Undergraduate Nursing Student Profile: Natalie Elizabeth Welch

Written by: Joanne Loos

Note: This story was written in spring 2023 when Natalie was a senior student. At the time of the newsletter publication, she has graduated from the program.

Natalie WelchWhen Natalie Elizabeth Welch began planning for college, she knew she wanted to go into the medical field. She joined the University of Hawaii at Manoa’s Nancy Atmospera-Walch School of Nursing (NAWSON) from high school and excelled in the program. Natalie is also the Student Nurses’ Association at the University of Hawaii at Manoa president. Now in her senior year, Natalie reflects on her journey.

Q: What brought you to NAWSON?

I have two aunts who are retired nurses, and I know that they enjoyed the profession because they found it rewarding. I have always wanted to do something in the medical field and, after volunteering at The Queen’s Medical Center – West Oahu in the nursing department and learning more about the profession of nursing and all of the different specialties, I decided that it was something I wanted to pursue.

I attended one of the open house events held by the University of Hawaii (UH) at Manoa nursing school to find out more about the Direct Entry into Nursing (DEN) program. This information session helped me determine that I wanted to apply. I appreciated how being accepted into the DEN program would give me a sense of relief, pride, and belonging on the very first day of college.

I am proud to have been accepted into [NAWSON’s] DEN program. I know that this program is highly competitive and NAWSON is considered as one of the best nursing schools on the island. The DEN program also introduced me to approximately 40 other first-year college students who had also been accepted into the same program. We all helped one another and are now friends.

Another reason I chose to attend NAWSON is because I was fortunate enough to have received the UH Manoa Provost Achievement Scholarship (formerly the Chancellor’s Scholarship). Knowing that I could complete a four-year program, graduate with a Bachelor’s of Science in Nursing degree, and then become a Registered Nurse at a greatly reduced expense was very  important to me.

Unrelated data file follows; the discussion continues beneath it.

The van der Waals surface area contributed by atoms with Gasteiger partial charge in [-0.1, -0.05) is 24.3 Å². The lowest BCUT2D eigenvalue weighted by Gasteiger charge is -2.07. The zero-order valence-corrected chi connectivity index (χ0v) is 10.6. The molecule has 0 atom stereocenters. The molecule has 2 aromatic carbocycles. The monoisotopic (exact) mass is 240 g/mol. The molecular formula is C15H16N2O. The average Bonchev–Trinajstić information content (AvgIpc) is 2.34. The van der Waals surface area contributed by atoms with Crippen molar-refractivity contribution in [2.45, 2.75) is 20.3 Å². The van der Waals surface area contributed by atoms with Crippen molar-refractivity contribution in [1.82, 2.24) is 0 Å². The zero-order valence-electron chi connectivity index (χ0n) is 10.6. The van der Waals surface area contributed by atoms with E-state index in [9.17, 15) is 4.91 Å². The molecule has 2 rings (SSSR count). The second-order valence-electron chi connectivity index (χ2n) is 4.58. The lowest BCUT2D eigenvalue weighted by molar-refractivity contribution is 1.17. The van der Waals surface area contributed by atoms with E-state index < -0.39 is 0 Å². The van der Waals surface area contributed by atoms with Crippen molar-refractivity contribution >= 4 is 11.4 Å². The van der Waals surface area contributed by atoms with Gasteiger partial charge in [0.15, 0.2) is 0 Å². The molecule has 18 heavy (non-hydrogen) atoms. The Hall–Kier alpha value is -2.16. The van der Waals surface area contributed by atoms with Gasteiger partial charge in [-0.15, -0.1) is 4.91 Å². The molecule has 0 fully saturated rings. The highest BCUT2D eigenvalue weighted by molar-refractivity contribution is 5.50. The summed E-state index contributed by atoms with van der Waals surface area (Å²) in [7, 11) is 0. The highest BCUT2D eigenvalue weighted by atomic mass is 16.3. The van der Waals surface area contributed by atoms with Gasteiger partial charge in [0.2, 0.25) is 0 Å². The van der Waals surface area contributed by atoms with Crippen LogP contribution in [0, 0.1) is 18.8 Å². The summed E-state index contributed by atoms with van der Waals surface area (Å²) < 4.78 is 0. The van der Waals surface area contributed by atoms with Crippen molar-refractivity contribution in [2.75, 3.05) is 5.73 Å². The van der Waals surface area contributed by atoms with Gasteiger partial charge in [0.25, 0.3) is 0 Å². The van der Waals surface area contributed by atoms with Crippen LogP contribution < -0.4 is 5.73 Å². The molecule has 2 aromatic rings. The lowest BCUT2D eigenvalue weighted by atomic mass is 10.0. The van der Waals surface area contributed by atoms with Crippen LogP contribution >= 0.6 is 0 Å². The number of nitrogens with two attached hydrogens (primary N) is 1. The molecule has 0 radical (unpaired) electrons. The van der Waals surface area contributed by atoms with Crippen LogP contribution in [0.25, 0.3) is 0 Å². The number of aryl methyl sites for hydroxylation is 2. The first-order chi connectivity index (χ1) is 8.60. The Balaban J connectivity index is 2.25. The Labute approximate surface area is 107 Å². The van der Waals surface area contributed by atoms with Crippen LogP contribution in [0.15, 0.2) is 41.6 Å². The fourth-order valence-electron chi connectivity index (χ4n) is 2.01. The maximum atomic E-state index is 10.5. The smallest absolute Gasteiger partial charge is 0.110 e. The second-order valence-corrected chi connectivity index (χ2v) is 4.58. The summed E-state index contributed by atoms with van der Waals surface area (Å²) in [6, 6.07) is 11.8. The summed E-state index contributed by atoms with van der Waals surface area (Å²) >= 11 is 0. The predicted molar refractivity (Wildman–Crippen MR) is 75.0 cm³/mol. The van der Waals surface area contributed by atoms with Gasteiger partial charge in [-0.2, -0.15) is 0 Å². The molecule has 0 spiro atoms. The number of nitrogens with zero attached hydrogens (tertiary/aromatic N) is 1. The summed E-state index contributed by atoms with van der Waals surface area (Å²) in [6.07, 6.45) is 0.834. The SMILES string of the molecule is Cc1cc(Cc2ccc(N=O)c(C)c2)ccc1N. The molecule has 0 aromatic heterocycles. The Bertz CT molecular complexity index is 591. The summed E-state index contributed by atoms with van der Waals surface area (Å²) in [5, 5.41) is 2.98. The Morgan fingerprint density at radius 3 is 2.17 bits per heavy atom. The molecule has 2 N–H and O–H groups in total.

Q: What have you most enjoyed during your time here?

I appreciate how all of the instructors really care about their students… Each of my instructors and professors has motivated me to achieve at the highest possible level, to not stop working until I have done my absolute best, and to work to satisfy myself so I can prove to myself that I am capable of performing at a higher level than I have before.

Q: How has your experience influenced your career pursuits?

I have been an Executive Board of Directors member in the Student Nurses’ Association (SNA) since my first year of college. Through SNA involvement, I have learned how to better manage my time so I can complete coursework and extracurricular activities. It has also increased my confidence, leadership, and communication skills. This gave me the confidence I needed to apply for multiple nursing assistant positions at The Queen’s Medical Center during the summer after my Sophomore year until I finally got an interview and eventually was hired. My experiences as a nursing assistant confirmed my desire to work in an acute care setting. My attendance at SNA social events, such as Let’s Get eERie and Job Jam, has exposed me to a variety of nursing fields. Clinicals have also introduced me to different fields of nursing as well. These experiences have helped me to determine that I want to become an Intensive Care Unit Registered Nurse. I believe that the experiences I have had as a result of attending NAWSON have prepared me to be a better new graduate nurse, and will allow me to achieve my professional goals.

“I have learned what it is like to be a nurse, as well as how influential nurses are to their patients. I am excited to continue my nursing journey.”

Q: How did you feel about your journey in nursing when you first began? How do you feel now?

When I first began my nursing journey, I felt prepared because I was in the DEN program. I knew that I would always have over 40 friends, I had a team of counselors who were willing to help me navigate the sometimes confusing pathway toward graduation, and I had instructors/professors who wanted to help me succeed. Although I may not have always felt one hundred percent confident that I knew all of the details of how I would achieve my goal of becoming a Registered Nurse, I knew that I had many resources and a support group around me.